The NaviTrack Scout from RIDGID is the fast and easy way to locate a transmitter beacon, or sonde, like the one in a SeeSnake camera system. In this tutorial we’ll show you how to quickly pinpoint the sonde’s position underground. We’ve pushed our camera a few feet into a drain line and we’ve activated its sonde, so lets get started. We’ll power the receiver ON. Then we’ll use the frequency key to select 512Hz sonde mode. We want to hear the receiver’s audio feedback while we’re locating, so we’ll use the Volume key to turn the sound up. We’re going to demonstrate a simple three-step method for locating a sonde: Localize, Pinpoint, & Verify.
Localize simply means finding the sonde’s approximate location – in other words, which direction do we walk? Next we’ll Pinpoint the sonde by using Scout’s display icons to map its precise position. Then we’ll Verify our result by confirming that the signal is strongest at this location. To localize the sonde we’ll look at the signal strength on the receiver. We’re going to extend the receiver and sweep in an arc to find the point where the signal is strongest. When the signal is strongest we’ll be pointed at the sonde. We’ve localized the sonde, so let’s pinpoint its location. We’ll lower the receiver and walk toward the sonde. As we approach the sonde icons will appear on Scout’s display. These icons represent the position of targets that we can use to map the sonde’s location. There are two types of targets: Poles, which occur at each end of the sonde, and the Equator, a plane that crosses over the center of the sonde.
If you draw a line between the two poles, the sonde is located where that line and the equator intersect. We’re going to map the two Poles and then we’ll map the Equator. We’re going to center the first pole on the crosshair. For the greatest accuracy we want the receiver close to the ground, and we want to keep it fairly level. We’ve have the first pole, so we’ll drop an orange chip to mark its position. We know that the second pole is on the other side of the Equator, so we’ll walk past the Equator, and then we’ll locate the second pole. Next we’ll line the receiver up between 0 the two poles and center the Equator. The sonde should be located at this position, and we can see that it is.
We’d normally drop the yellow chip at this point to mark the sonde’s position. We’ve localized the sonde, we’ve pinpointed it by mapping the poles and the equator… Next we’ll Verify by confirming the signal is strongest at this location. We’ll do that by making sure the signal drops if we move the receiver in any direction… …And it does. We can be confident we’ve found the sonde’s location. To get a depth measurement, we’ll need to position the receiver directly over the equator. We want the lower antenna touching the ground, and we want the receiver to be fairly level. Next we’ll rotate rotate the receiver in the direction indicated by the arrow at the bottom left of the display. Then we’ll confirm our depth reading by rotating the receiver 180 degrees and taking another reading. We’ve seen how to locate the sonde by mapping the poles and the equator, and we’ve seen how to measure its depth.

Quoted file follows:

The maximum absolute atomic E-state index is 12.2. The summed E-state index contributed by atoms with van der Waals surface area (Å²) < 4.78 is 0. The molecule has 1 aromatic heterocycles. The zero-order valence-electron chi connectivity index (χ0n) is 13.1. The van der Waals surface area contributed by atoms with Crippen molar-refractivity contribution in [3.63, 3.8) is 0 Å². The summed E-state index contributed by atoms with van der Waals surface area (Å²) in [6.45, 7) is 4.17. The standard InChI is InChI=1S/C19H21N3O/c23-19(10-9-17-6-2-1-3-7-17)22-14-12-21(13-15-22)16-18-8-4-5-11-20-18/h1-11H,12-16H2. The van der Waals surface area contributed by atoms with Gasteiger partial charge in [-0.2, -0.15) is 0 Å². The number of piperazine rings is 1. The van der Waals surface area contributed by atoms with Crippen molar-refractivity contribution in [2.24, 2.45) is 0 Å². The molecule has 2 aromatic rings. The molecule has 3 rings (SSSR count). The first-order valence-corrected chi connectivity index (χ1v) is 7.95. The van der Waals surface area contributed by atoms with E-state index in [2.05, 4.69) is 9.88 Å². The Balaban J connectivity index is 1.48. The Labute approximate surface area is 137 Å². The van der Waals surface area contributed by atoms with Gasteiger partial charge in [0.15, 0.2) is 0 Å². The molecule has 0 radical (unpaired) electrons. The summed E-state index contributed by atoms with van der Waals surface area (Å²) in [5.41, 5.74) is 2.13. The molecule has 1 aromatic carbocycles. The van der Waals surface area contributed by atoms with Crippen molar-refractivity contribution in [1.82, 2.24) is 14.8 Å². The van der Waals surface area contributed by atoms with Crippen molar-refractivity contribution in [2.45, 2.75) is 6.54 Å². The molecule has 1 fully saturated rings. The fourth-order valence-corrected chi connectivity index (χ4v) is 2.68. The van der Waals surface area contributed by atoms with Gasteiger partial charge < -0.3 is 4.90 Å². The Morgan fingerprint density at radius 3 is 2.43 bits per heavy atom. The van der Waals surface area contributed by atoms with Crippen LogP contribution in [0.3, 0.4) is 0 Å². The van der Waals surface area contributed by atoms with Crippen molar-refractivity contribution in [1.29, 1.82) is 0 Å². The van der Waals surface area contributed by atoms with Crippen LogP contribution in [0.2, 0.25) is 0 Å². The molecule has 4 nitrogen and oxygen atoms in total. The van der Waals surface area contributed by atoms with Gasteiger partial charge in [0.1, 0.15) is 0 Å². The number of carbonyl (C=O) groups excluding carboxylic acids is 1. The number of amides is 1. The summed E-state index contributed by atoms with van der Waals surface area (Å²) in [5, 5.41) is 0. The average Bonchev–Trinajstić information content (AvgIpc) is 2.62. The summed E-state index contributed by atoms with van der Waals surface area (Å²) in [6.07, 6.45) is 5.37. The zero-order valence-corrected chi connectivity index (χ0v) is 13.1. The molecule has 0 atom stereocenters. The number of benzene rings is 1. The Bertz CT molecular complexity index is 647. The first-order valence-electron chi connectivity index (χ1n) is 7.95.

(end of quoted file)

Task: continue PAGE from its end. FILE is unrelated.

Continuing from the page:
If you find that the signal is highest when you’re close to a pole and drops as you move away from the pole, the sonde is tilted in the line. And when a sonde is severely tilted, you may only be able to locate one of the poles. To show you what a severely tilted sonde looks like, we’ve placed the camera into a vertical portion of pipe. We’ll center the receiver over the pole. And as you can see, the signal drops when we move away from the pole. This tells us that our sonde is tilted, and we’ll need to pinpoint its position by finding the point where the signal is strongest. When we find the place where the signal is highest, that’s where we’ll mark the sonde. When a sonde is tilted, Scout’s automatic depth feature won’t work, so we’ll need to use the Force Depth feature to get a reading. We’ll position the receiver where the signal is highest, and press and hold the Down arrow key. If the depth looks reasonable, we’ll rotate the receiver 180 degrees and take another reading.
We’re looking for the two readings to be within about 10% of one another. If they are, we can consider the depth to be accurate. If there’s more than a 10% variance we’ll want to rotate the receiver a quarter turn and take another set of readings. We’ve seen how to locate the sonde using the three step process: Localize, Pinpoint, and Verify. We’ve seen how to recognize a tilted sonde, and we’ve seen how to take a depth reading. Always remember that when locating a sonde, signal strength is the final determining factor. Now, you’re ready to locate your sondes with confidence..